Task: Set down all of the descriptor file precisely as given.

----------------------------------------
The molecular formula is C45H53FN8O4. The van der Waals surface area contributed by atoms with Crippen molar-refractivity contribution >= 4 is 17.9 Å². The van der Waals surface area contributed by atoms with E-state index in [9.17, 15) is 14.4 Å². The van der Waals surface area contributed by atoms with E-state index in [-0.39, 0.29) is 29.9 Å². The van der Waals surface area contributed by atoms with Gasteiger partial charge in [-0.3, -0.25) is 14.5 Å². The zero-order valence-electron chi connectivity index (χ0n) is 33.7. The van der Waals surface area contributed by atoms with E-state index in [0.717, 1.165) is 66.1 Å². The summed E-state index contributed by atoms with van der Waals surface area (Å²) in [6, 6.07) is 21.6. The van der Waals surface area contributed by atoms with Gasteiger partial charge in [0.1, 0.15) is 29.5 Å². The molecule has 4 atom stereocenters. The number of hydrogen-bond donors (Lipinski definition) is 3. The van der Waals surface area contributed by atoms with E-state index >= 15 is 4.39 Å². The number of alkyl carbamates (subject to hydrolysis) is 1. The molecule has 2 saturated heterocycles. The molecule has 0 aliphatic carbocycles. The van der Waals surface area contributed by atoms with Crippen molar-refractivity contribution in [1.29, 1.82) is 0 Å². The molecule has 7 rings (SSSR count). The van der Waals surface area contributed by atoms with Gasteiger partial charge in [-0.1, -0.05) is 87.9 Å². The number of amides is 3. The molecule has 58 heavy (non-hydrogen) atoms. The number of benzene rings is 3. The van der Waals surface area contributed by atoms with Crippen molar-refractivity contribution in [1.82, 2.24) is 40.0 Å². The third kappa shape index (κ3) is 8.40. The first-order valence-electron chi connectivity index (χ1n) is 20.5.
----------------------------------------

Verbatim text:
The molecular formula is C45H53FN8O4. The van der Waals surface area contributed by atoms with Crippen molar-refractivity contribution >= 4 is 17.9 Å². The van der Waals surface area contributed by atoms with E-state index in [9.17, 15) is 14.4 Å². The van der Waals surface area contributed by atoms with E-state index in [-0.39, 0.29) is 29.9 Å². The van der Waals surface area contributed by atoms with Gasteiger partial charge in [-0.3, -0.25) is 14.5 Å². The zero-order valence-electron chi connectivity index (χ0n) is 33.7. The van der Waals surface area contributed by atoms with E-state index in [0.717, 1.165) is 66.1 Å². The summed E-state index contributed by atoms with van der Waals surface area (Å²) in [6, 6.07) is 21.6. The van der Waals surface area contributed by atoms with Gasteiger partial charge in [0.1, 0.15) is 29.5 Å². The molecule has 4 atom stereocenters. The number of hydrogen-bond donors (Lipinski definition) is 3. The van der Waals surface area contributed by atoms with E-state index >= 15 is 4.39 Å². The number of alkyl carbamates (subject to hydrolysis) is 1. The molecule has 2 saturated heterocycles. The molecule has 0 aliphatic carbocycles. The van der Waals surface area contributed by atoms with Crippen molar-refractivity contribution in [1.29, 1.82) is 0 Å². The molecule has 7 rings (SSSR count). The van der Waals surface area contributed by atoms with Gasteiger partial charge in [-0.1, -0.05) is 87.9 Å². The number of amides is 3. The molecule has 58 heavy (non-hydrogen) atoms. The number of benzene rings is 3. The van der Waals surface area contributed by atoms with Crippen molar-refractivity contribution in [1.82, 2.24) is 40.0 Å². The third kappa shape index (κ3) is 8.40. The first-order valence-electron chi connectivity index (χ1n) is 20.5.